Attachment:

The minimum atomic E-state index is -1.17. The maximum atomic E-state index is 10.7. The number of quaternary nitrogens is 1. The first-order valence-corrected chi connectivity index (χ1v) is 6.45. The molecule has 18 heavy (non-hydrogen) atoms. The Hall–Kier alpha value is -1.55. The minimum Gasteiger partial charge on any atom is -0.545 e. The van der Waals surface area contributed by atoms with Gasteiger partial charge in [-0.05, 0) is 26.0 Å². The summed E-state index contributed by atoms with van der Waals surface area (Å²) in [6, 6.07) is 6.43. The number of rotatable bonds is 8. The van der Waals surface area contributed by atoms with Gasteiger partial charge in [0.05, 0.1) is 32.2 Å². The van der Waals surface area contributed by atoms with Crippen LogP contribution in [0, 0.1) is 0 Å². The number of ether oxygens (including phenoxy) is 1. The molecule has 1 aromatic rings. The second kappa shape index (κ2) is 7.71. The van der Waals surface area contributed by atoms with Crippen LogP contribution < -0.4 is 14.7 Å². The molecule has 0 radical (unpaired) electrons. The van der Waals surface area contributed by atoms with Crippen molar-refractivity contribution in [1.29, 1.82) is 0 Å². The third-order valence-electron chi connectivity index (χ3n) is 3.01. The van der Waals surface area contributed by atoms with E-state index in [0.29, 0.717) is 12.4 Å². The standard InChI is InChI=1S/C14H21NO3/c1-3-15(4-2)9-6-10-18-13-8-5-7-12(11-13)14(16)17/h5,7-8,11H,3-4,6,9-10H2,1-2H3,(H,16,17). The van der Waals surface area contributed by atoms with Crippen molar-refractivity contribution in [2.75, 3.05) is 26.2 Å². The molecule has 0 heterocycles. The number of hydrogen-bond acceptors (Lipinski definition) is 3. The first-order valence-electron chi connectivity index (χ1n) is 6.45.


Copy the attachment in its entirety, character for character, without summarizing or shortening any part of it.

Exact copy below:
The minimum atomic E-state index is -1.17. The maximum atomic E-state index is 10.7. The number of quaternary nitrogens is 1. The first-order valence-corrected chi connectivity index (χ1v) is 6.45. The molecule has 18 heavy (non-hydrogen) atoms. The Hall–Kier alpha value is -1.55. The minimum Gasteiger partial charge on any atom is -0.545 e. The van der Waals surface area contributed by atoms with Gasteiger partial charge in [-0.05, 0) is 26.0 Å². The summed E-state index contributed by atoms with van der Waals surface area (Å²) in [6, 6.07) is 6.43. The number of rotatable bonds is 8. The van der Waals surface area contributed by atoms with Gasteiger partial charge in [0.05, 0.1) is 32.2 Å². The van der Waals surface area contributed by atoms with Crippen LogP contribution in [0, 0.1) is 0 Å². The number of ether oxygens (including phenoxy) is 1. The molecule has 1 aromatic rings. The second kappa shape index (κ2) is 7.71. The van der Waals surface area contributed by atoms with Crippen LogP contribution < -0.4 is 14.7 Å². The molecule has 0 radical (unpaired) electrons. The van der Waals surface area contributed by atoms with Crippen molar-refractivity contribution in [1.29, 1.82) is 0 Å². The third-order valence-electron chi connectivity index (χ3n) is 3.01. The van der Waals surface area contributed by atoms with E-state index in [0.29, 0.717) is 12.4 Å². The standard InChI is InChI=1S/C14H21NO3/c1-3-15(4-2)9-6-10-18-13-8-5-7-12(11-13)14(16)17/h5,7-8,11H,3-4,6,9-10H2,1-2H3,(H,16,17). The van der Waals surface area contributed by atoms with Crippen molar-refractivity contribution in [2.75, 3.05) is 26.2 Å². The molecule has 0 heterocycles. The number of hydrogen-bond acceptors (Lipinski definition) is 3. The first-order valence-electron chi connectivity index (χ1n) is 6.45.